, a large, gilt-framed mirror over the cold hearth, reflecting the empty room and the grinning visage of the occupant – if there is an occupant; for, if the house is not entirely standing empty on a ghost estate, as often as not the place of the occupant is filled by a placeholder, a sales agent in the so-called ‘showhouse’. Potential homeowners wander through, pilgrims in the grotto of commodity fetishism; the shrunken family of one-dimensional man, shades of our former selves, or more tragically, simulacra of the fully human selves that we might have become. In

in The domestic, moral and political economies of post-Celtic Tiger Ireland
Monsters of post-Celtic Tiger Ireland
Kieran Keohane and Carmen Kuhling

surplus only by organizing its legions of zombie-­labour. The zombie is the proletarian subject of the dawn of the dead as the age of global total capitalism. As Deleuze and Guattari put it, ‘the only modern myth is the myth of zombies – mortified schizos, good for work’ (Deleuze and Guittari 1983, p. 335). It is now a common view that post-­Celtic Tiger Ireland is a haunted landscape of ghost estates and zombie banks cannibalizing the State (Kirby 2010), but to see the full horror as Ireland’s night of the living dead unfolds it is important to understand the cultural

in From prosperity to austerity
Neil Murphy

with younger Irish writers: ‘It is disappointing when you read a young novelist who seems to make no effort at all to engage with modernity’, although he concedes that writers should write as they wish (cited in Flood 2010). Revealing an awareness of modernity in one’s fiction is not quite the same as writing Celtic Tiger fiction that focuses on the housing boom and/or ghosts estates, irregular banking practices or political corruption. Gough, after all, admires both Mike McCormack and Kevin Barry, two of the more technically innovative younger Irish writers, neither

in From prosperity to austerity
Abstract only
Brexit, the border and nationalism’s bounceback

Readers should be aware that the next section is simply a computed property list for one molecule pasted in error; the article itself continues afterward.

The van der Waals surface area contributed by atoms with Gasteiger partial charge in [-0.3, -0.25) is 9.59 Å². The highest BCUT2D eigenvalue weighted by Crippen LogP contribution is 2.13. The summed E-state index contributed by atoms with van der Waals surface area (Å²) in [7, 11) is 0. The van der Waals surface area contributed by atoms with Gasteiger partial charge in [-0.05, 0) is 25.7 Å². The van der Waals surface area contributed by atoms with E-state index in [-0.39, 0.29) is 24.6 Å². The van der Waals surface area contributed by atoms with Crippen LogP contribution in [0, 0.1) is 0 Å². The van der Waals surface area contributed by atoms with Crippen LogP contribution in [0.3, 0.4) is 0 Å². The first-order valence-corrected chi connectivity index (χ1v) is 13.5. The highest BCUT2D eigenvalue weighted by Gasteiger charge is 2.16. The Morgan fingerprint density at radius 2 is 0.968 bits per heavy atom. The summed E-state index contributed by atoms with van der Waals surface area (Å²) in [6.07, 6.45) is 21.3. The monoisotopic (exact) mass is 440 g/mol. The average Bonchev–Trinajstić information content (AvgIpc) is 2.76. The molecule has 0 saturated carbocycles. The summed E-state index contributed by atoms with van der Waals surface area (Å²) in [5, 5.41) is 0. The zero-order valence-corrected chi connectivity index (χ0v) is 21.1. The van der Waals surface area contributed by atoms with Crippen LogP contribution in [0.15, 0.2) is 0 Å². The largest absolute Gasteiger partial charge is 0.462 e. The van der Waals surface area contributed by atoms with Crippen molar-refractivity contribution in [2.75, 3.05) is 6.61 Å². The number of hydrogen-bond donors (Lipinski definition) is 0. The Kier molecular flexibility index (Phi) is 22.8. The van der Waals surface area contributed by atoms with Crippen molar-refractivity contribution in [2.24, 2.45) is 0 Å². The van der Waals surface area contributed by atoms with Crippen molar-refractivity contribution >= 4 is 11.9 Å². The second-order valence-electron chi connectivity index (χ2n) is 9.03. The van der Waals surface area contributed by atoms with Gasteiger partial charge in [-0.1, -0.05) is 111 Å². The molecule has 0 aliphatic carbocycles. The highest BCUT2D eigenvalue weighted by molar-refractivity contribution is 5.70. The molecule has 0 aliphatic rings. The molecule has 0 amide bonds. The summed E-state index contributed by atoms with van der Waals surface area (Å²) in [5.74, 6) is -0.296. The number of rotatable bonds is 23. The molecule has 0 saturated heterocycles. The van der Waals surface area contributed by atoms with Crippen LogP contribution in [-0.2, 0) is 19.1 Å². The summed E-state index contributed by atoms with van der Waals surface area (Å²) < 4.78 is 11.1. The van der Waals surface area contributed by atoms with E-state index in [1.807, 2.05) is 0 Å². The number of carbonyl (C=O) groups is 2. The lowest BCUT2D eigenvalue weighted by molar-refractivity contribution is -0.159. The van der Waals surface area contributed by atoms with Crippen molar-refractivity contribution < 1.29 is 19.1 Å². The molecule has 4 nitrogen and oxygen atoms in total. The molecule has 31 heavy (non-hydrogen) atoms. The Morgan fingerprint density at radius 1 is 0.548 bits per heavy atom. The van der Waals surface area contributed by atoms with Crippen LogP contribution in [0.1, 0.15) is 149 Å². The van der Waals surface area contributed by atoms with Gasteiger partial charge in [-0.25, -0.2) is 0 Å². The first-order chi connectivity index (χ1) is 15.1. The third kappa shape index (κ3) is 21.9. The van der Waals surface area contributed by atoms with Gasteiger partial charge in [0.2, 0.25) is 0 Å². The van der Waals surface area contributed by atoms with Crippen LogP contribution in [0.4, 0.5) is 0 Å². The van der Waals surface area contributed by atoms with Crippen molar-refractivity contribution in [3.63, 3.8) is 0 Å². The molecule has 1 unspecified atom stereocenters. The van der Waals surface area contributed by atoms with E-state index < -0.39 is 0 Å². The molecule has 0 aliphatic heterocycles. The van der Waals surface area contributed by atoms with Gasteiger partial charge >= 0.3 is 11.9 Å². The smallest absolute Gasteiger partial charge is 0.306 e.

Paddy Hoey

Central Bank and the IMF imposed severe austerity measures on a nation which had been forced to bail out banks which had gambled on a housing boom that was, to mix construction metaphors, built on shifting sand, house prices rocketed as poverty and homelessness were on a steep upward curve. As the property boom collapsed, leaving negative equity for many home owners – and, more significantly, thousands of empty homes, ghost estates, newly developed office and retail space lying vacant, and the spectre of Nama bailing out the banks and their toxic loans – Sinn Féin was

in Shinners, Dissos and Dissenters
Abstract only
Dimitris Dalakoglou

known locally as ghost estates); the pre-Olympics public works of London, Athens, and Barcelona; or the infrastructure developments in Albania and Romania along the natural gas pipelines of the Black Sea, to mention but a few. During the 1990s and 2000s, European construction became a huge simultaneous project which sometimes had tangible physical and material connections (e.g. transEuropean highways or inter-European natural gas pipelines). Such connections, however, were not always so explicit, as this ethnographic study indicates. In terms of political economy, the

in The road
Abstract only
‘What rough beast?’ Monsters of post-Celtic Tiger Ireland
Kieran Keohane and Carmen Kuhling

capitalism. As Deleuze and Guattari put it, ‘the only modern myth is the myth of zombies – mortified schizos, good for work’ (Deleuze and Guattari, 1983: 335). McNally (2012) shows how the metaphors of vampires and zombies are especially useful for grasping and expressing the monster of the markets in contemporary global capitalism. Post-Celtic Tiger Ireland is a haunted landscape of ghost estates and zombie banks cannibalizing the state (Kirby, 2010) but to see the full horror as Ireland’s night of the living dead unfolds it is important to understand the 10

in The domestic, moral and political economies of post-Celtic Tiger Ireland